Zander, too! He’s currently at a record store in New York doing a show and signing for his new album. We just get through by the skin of our teeth. The scheduling can be really rough at times, but we just figure out a way to manage all of it. I was sick, then started feeling better, and my other band, OFF!, started filming our movie. We have a movie in post-production right now. The songs on the soundtrack are from our new album from Fat Possum Records. It’s been about six years to get to this point. Dimitri [Coats], who is our guitarist and the film’s director, wrote the script, and is also one of the producers, and an actor in it. Him and I had moments where we were going to clobber each other, grab whatever piece of furniture we could and start swinging, but because we’re such good friends, we were able to work past it. I’m extremely proud of the movie. I haven’t seen it yet and probably won’t see what resembles a movie for another month to month-and-a-half. We’re pulling footage from the movie for music videos. It was grueling, but we’ve got some great people in this movie. David Yow from the Jesus Lizard, D.H. Peligro from the Dead Kennedys plays our drummer. Speaking of Darby Crash, we have Don Bolles, drummer from the Germs. He’s in it and his scene… is fucking… brilliant. One of the funniest things I’ve ever seen.

Was it your idea to cover Metallica for their massive boxset last year?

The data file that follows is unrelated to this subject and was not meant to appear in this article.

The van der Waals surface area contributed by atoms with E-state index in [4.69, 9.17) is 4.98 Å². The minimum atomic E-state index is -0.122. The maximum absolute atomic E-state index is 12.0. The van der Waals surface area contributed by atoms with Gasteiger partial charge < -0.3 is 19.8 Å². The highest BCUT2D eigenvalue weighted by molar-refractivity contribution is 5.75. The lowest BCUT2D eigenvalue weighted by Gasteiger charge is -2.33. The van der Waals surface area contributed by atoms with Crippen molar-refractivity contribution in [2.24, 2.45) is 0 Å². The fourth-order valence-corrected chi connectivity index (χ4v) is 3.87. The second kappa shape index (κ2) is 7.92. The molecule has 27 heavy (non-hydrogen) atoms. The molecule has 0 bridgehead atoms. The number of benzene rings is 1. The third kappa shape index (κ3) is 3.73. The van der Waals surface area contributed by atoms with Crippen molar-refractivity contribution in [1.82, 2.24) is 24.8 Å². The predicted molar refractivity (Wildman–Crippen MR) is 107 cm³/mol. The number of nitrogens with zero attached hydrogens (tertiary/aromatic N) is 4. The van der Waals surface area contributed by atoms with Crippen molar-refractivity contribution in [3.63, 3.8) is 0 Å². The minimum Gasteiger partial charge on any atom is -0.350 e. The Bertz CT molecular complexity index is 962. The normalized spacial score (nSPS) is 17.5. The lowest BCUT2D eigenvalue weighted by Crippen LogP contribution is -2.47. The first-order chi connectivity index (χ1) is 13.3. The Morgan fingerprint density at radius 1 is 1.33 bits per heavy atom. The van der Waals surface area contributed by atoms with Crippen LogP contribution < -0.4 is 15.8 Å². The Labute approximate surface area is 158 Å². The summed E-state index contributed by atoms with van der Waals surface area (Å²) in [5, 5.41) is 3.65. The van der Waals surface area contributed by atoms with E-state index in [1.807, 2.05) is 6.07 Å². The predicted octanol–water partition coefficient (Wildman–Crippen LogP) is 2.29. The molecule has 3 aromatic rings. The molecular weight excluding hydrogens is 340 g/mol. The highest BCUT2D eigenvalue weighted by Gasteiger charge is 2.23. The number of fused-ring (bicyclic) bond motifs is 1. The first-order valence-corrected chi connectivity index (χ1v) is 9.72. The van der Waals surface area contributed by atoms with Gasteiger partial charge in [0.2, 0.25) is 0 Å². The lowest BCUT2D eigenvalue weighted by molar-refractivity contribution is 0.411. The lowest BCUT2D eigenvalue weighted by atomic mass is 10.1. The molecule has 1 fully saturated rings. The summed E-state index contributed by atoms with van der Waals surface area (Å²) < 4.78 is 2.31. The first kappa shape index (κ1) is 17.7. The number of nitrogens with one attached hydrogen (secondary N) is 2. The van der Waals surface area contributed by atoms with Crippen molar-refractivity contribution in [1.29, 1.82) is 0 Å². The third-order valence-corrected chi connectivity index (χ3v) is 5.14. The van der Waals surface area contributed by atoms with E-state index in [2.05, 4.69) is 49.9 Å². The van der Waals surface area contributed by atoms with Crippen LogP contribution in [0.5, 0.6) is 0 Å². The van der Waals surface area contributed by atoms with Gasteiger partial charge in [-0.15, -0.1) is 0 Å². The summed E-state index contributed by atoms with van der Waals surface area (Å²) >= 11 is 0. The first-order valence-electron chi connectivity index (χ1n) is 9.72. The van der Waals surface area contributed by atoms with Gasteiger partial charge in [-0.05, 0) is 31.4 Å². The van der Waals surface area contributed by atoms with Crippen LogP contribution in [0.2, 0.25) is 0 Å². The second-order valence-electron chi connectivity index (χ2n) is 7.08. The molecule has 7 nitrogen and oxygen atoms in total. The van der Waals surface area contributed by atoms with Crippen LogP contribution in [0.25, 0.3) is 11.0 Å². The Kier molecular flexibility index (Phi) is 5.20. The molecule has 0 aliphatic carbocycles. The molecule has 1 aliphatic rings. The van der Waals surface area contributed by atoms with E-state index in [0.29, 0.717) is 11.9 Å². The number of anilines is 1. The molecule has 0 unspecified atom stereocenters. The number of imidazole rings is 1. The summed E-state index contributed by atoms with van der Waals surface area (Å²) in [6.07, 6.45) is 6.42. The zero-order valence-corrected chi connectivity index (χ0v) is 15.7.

What had happened was our booking agent was contacted by Metallica’s people. “Metallica wants you to cover a song off of the Black Album.” I had only heard the hits, y’know “Enter Sandman.” We heard that all over the radio. That’s not the Metallica I want to hear. I want to hear, [singing] “fight fire with fire.” Dimitri came to me and said you have to listen to the album and see if there’s anything that catches your ear. I listened through four or five times. The only song that caught my ear was “Holier than Thou.” Our new bass player, Autry [Fulbright II], agreed that was the song. What was great about the scenario, this was the first song by the new lineup of OFF! that we recorded – this was a golden opportunity for us to hammer out the song, record it, and actually help us become a band.

Are there any plans for CJ following this tour?

We’re going to Australia, Japan, Europe… South America in 2023. When the Circle Jerks finish up, OFF! gets fired up. We have a U.S. tour. We’ve got a brief European tour. We’re actually going to show the OFF! movie at European film festivals – as many as possible. I don’t think we’ll get anywhere near Cannes, but take it from there. I’m not sure if it will run in theaters, or stream on Netflix, YouTube, Hulu. We don’t know… just playing it by ear.

Many of your songs – from Black Flag, Circle Jerks, and OFF! – are unfortunately still socially relevant. Songs like “Question Authority,” “Red Tape,” “Killing for Jesus,” and so on. What are your thoughts on that?

We find ourselves in situations – social, political, situations. We get pissed off, start lashing out. The answer to all of this, is to play it as lies. We just do it. We hope for the best, we hope people latch onto it, like it, tell their friends, and it starts spreading. Maybe we could predict the future, but we can’t predict the future, because here we are. Going backwards, reading tea leaves and the lines in the palms of our hands. Fortune tellers – I went to a fortune teller. The fortune teller told me, “You’re an idiot, stop doing it. Find something else to do.” And my response was, “I’m stupid. I’m having a great time. I’m having a lot of fun doing this. What else would I be doing?”

Keith, this has been an absolute treat to speak with you. 

I want to thank you for speaking with me. You’re trying to butter me up and that’s not necessary. As soon as we get off the phone, I’m going to urinate and deflate my head so I can fit through all the doors of this hotel.